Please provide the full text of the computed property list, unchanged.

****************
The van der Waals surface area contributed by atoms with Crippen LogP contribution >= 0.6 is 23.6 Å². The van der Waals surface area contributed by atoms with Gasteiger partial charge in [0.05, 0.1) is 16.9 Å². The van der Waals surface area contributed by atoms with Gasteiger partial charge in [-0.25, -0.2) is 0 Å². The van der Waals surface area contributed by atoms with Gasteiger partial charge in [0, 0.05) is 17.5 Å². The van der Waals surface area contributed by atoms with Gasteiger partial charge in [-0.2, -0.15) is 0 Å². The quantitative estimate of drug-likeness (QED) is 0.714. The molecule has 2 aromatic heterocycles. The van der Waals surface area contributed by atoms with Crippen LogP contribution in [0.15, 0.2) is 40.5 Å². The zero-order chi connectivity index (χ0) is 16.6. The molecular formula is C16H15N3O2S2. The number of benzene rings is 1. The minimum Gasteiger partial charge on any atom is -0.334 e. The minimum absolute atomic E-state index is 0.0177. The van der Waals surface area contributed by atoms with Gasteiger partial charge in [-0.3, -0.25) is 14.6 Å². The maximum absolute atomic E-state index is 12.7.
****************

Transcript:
The van der Waals surface area contributed by atoms with Crippen LogP contribution >= 0.6 is 23.6 Å². The van der Waals surface area contributed by atoms with Gasteiger partial charge in [0.05, 0.1) is 16.9 Å². The van der Waals surface area contributed by atoms with Gasteiger partial charge in [-0.25, -0.2) is 0 Å². The van der Waals surface area contributed by atoms with Gasteiger partial charge in [0, 0.05) is 17.5 Å². The van der Waals surface area contributed by atoms with Gasteiger partial charge in [-0.2, -0.15) is 0 Å². The quantitative estimate of drug-likeness (QED) is 0.714. The molecule has 2 aromatic heterocycles. The van der Waals surface area contributed by atoms with Crippen LogP contribution in [0.15, 0.2) is 40.5 Å². The zero-order chi connectivity index (χ0) is 16.6. The molecular formula is C16H15N3O2S2. The number of benzene rings is 1. The minimum Gasteiger partial charge on any atom is -0.334 e. The minimum absolute atomic E-state index is 0.0177. The van der Waals surface area contributed by atoms with Gasteiger partial charge in [-0.3, -0.25) is 14.6 Å². The maximum absolute atomic E-state index is 12.7.